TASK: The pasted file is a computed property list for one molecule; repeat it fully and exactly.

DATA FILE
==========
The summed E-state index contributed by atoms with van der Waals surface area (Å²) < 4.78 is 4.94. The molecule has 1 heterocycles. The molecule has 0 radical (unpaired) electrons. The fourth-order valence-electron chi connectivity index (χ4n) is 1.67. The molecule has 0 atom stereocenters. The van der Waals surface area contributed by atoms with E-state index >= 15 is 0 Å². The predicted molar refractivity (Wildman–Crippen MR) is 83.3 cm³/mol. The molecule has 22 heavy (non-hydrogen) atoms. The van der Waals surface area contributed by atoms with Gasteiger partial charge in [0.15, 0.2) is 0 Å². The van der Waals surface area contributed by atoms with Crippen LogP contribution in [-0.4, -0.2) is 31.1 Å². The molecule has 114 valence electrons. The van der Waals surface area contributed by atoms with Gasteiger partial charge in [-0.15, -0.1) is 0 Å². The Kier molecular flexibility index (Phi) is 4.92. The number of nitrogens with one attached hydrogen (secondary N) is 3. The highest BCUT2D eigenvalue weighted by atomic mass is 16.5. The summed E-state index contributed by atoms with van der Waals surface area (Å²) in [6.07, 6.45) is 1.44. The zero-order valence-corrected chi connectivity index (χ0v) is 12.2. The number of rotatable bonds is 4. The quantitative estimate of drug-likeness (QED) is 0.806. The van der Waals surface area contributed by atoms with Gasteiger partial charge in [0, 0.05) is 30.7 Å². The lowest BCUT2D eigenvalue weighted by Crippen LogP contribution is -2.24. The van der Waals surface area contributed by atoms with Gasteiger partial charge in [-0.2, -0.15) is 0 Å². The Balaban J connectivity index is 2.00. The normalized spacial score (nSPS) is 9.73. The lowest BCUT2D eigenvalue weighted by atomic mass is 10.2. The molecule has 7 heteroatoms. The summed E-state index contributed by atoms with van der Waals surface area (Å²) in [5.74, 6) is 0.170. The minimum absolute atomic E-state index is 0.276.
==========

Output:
The summed E-state index contributed by atoms with van der Waals surface area (Å²) < 4.78 is 4.94. The molecule has 1 heterocycles. The molecule has 0 radical (unpaired) electrons. The fourth-order valence-electron chi connectivity index (χ4n) is 1.67. The molecule has 0 atom stereocenters. The van der Waals surface area contributed by atoms with E-state index >= 15 is 0 Å². The predicted molar refractivity (Wildman–Crippen MR) is 83.3 cm³/mol. The molecule has 22 heavy (non-hydrogen) atoms. The van der Waals surface area contributed by atoms with Gasteiger partial charge in [0.15, 0.2) is 0 Å². The van der Waals surface area contributed by atoms with Crippen LogP contribution in [-0.4, -0.2) is 31.1 Å². The molecule has 114 valence electrons. The van der Waals surface area contributed by atoms with Gasteiger partial charge in [-0.15, -0.1) is 0 Å². The Kier molecular flexibility index (Phi) is 4.92. The number of nitrogens with one attached hydrogen (secondary N) is 3. The highest BCUT2D eigenvalue weighted by atomic mass is 16.5. The summed E-state index contributed by atoms with van der Waals surface area (Å²) in [6.07, 6.45) is 1.44. The zero-order valence-corrected chi connectivity index (χ0v) is 12.2. The number of rotatable bonds is 4. The quantitative estimate of drug-likeness (QED) is 0.806. The van der Waals surface area contributed by atoms with Gasteiger partial charge in [0, 0.05) is 30.7 Å². The lowest BCUT2D eigenvalue weighted by Crippen LogP contribution is -2.24. The van der Waals surface area contributed by atoms with Gasteiger partial charge in [-0.2, -0.15) is 0 Å². The Balaban J connectivity index is 2.00. The normalized spacial score (nSPS) is 9.73. The lowest BCUT2D eigenvalue weighted by atomic mass is 10.2. The molecule has 7 heteroatoms. The summed E-state index contributed by atoms with van der Waals surface area (Å²) in [5.74, 6) is 0.170. The minimum absolute atomic E-state index is 0.276.